Inflation will rise this year to around 3.5% as the impact of the VAT rise kicks in - but the hike will be short-lived, says an influential think-tank.
In its latest forecast for the UK economy, the National Institute of Economic and Social Research ((NIESR) says CPI inflation will soon rise to 3.5% from 2.9% as the reversion of VAT from 15% to 17.5% feeds through to prices.
Such a development will see the Governor of the Bank of England write to the Government to explain what action it is taking to control prices.
But according to the think-tank, the rise in inflation will only be temporary, with the CPI measure averaging 1.7% in 2011.
"Underlying inflation has been raised by the depreciation of the pound, but the spare capacity that has opened up in the economy will bear down on prices, causing inflation to fall below the 2% target by the start of 2011," it says.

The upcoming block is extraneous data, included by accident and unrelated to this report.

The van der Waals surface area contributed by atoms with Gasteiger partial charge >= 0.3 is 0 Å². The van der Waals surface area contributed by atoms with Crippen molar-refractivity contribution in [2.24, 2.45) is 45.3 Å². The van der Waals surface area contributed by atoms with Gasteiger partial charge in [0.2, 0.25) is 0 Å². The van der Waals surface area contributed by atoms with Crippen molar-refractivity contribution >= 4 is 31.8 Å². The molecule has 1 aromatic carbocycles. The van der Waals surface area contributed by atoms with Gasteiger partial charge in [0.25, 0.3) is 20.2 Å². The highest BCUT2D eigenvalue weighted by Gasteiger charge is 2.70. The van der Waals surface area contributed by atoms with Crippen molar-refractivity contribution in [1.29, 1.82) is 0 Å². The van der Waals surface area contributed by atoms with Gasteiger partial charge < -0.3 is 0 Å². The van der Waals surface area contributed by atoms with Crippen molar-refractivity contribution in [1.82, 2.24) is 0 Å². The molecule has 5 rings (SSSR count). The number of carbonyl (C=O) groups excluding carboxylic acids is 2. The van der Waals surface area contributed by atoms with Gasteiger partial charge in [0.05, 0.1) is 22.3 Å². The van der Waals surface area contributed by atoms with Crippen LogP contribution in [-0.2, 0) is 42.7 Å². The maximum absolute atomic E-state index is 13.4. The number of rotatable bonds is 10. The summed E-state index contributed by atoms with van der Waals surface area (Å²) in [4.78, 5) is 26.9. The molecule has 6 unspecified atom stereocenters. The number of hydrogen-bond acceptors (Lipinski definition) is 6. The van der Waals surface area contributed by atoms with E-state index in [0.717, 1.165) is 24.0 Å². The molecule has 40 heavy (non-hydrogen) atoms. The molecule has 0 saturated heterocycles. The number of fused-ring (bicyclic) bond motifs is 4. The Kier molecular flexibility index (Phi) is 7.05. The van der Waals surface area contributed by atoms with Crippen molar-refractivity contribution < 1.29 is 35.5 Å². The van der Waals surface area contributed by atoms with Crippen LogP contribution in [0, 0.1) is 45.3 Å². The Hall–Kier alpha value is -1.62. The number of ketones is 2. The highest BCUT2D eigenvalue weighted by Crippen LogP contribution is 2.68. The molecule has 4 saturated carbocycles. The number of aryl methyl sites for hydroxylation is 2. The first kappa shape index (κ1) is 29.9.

But the NIESR poured scorn on the Government's claim it will halve the budget deficit next year and said public debt will continue to rise.
"The plans for fiscal consolidation will not be sufficient to start bringing down net public debt as a share of GDP by the middle of this decade, as the Treasury expects," says the NIESR.
"Instead, it will carry on rising. Additional retrenchment will be needed through either extra spending cuts or fixed tax increases or a mixture of both."
It adds net borrowing will be around 6.8% of GDP in 2013-14 if the Government tightens public spending. But Chancellor Alistair Darling has vowed to reduce public borrowing to 5.5% by 2013.
Meanwhile, the NIESR expects the economy to grow by 1.1% and 2% over the next two years.
"Despite the disappointingly slow start to the recovery in the fourth quarter of 2009, we are expecting the economy to grow rather faster in the first three months of 2010 and beyond," it says.
What made financial headlines over the weekend?
Caring for children and elderly relatives
Similar to June 2007
Square Mile’s series of informal interviews
Fine reduced to £60,000